Rantz: Seattle activists bail out homeless suspect in brutal eye gouging of cop

Dec 7, 2021, 6:00 PM | Updated: Feb 3, 2022, 4:09 pm
Tents at Ballard Commons Park. (Photo: Jason Rantz/KTTH) A cashier's check showing that the Northwest Community Bail Fund paid Tyler Martin's $1,000 bail.

Tyler Martin is a homeless, prolific offender accused of gouging a Seattle officer’s eye in a brutal assault. And it’s not the first time Martin has allegedly attacked a police officer.

Martin was allegedly breaking out a window at the Ballard Health Club in Seattle. When an officer arrived, police documents say Martin resisted after retreating into an alleyway. He asked the officer if he wanted to be “curb stomped,” according to charging documents. Then, prosecutors allege, Martin ran at the officer to attack.

During the scuffle, the report says Martin “jammed his finger into [the officer’s] left eye, gouging the eye.” The report says the finger went so deep into the officer’s eye socket that Martin’s “palm pushed up against [the officer’s] face.” It caused considerable damage.

But the 27-year-old suspect has friends in an anti-bail, abolitionist activist group that continues to put the city at risk. It has come to light that the Northwest Community Bail Fund (NCBF) paid Martin’s bail.

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A quick release, then back to jail

Martin was charged with one count of assault in the third degree for the Sept. 8 incident.

The attack left the officer with lacerations around the eye and hemorrhaging in the eye. He had to see an eye specialist to confirm there would be no long-term damage.

The King County Prosecutor’s Office asked for $25,000 in bail during the first appearance, arguing Martin “is substantially likely to commit a violent offense.” But Judge David O. lowered the case to $1,000, paving the way for him to be bailed out.

Editor’s note: The KCPO originally identified Judge Kuljinder K. Dhillon as lowering the bail, but that was an error.

The NCBF then stepped in to help. It’s a revelation that came to light during research for a different story — one that has plenty officers livid.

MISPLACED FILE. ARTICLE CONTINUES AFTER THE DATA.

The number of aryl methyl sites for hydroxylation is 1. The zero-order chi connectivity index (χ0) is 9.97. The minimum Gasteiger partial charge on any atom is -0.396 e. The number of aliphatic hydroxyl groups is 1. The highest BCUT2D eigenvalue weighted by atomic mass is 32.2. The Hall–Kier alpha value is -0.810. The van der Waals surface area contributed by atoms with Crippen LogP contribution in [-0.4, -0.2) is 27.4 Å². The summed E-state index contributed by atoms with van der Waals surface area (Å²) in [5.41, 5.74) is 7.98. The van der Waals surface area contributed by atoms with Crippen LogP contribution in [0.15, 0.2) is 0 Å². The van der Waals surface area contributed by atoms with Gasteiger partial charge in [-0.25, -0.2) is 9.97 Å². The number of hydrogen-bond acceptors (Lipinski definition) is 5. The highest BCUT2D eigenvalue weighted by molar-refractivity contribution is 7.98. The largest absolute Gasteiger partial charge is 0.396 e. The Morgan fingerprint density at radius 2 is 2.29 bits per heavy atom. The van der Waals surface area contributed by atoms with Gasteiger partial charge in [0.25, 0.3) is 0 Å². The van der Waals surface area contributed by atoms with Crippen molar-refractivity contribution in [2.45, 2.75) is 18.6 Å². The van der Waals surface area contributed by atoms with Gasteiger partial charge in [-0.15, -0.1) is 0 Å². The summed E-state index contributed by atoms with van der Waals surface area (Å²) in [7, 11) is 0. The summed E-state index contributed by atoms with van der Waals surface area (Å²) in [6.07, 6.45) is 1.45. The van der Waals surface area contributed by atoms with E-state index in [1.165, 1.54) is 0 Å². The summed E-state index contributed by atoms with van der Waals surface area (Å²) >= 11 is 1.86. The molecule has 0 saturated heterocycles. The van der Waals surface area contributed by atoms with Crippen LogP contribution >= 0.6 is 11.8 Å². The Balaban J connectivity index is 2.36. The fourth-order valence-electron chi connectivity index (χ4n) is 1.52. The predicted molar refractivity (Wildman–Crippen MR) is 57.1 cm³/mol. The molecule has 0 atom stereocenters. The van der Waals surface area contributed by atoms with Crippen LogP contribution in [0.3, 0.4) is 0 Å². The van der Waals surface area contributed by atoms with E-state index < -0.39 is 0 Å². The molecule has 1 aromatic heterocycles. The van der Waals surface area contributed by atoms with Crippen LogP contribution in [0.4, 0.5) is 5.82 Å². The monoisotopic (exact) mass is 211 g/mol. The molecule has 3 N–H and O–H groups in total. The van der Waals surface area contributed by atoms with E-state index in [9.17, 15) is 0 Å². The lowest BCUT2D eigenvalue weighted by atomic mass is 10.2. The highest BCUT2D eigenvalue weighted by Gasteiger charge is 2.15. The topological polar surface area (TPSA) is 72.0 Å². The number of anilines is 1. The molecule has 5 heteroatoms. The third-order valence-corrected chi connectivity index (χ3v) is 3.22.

Northwest Community Bail Fund pays for suspect’s release

On Oct. 28, the NCBF paid Martin’s $1,000 bail.

It’s unclear why the group chose to bail out Martin. The NCBF did not respond to a request for comment.

Is this the kind of person the NCBF supports? After his arraignment on assault charges, police allege he was involved in a separate crime that they had been investigating. He was charged with malicious mischief in the second degree for extensive property damage on Aug. 23, 2021.

But those details don’t matter.

The NCBF is a police and prison abolitionist group that appears to bail suspects out indiscriminately. The executive director is Becky Errera.

The group opposes bail, arguing it “creates two systems of criminal justice in Washington: one for people who can afford bail, and one for people who can’t.”

And there are no consequences for the group’s reckless activism. Via a polished promotional video on NCBF’s YouTube, featuring a supporter from the ACLU of Washington, the NCBF acts as if what it does is admirable and helpful. But it puts the community in danger.

The NCBF previously bailed out a suspect accused of an assault and robbery. A month after it bailed him out, the suspect allegedly stabbed a man to death.

The maddening irony

Martin shouldn’t have been in a position to gouge the officer’s eye in September. He was previously charged with assault for a body-check attack on Jan. 27, 2021.

In that case, officers arrived at a Ballard apartment on a domestic violence call. A gunshot had been reported. Officers attempted to evacuate residents at the address and at the homeless encampment across the street at Ballard Commons Park. Martin was living there at the time.

According to charging documents, Martin refused to leave at first. But then, he did. But in the process he allegedly “deliberately and forcefully, stepped into or ‘body-checked'” an officer, knocking him to the ground.

The prosecutor’s office didn’t push for high bail — or any at all. It left the decision to Judge Gregg Hirakawa. He opted to release Martin on his own recognizance.

Martin failed to appear for his next hearing. His next contact with the court appears to be his eye-gouging assault. But now that he’s been bailed out, will he actually make a return appearance?

Did you like this opinion piece? Then listen to the Jason Rantz Show weekday afternoons from 3–6 pm on KTTH 770 AM (HD Radio 97.3 FM HD-Channel 3). Subscribe to the podcast here. Follow @JasonRantz  on  Twitter,  Instagram, and Parler, and like me on Facebook

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Rantz: Seattle activists bail out homeless suspect in brutal eye gouging of cop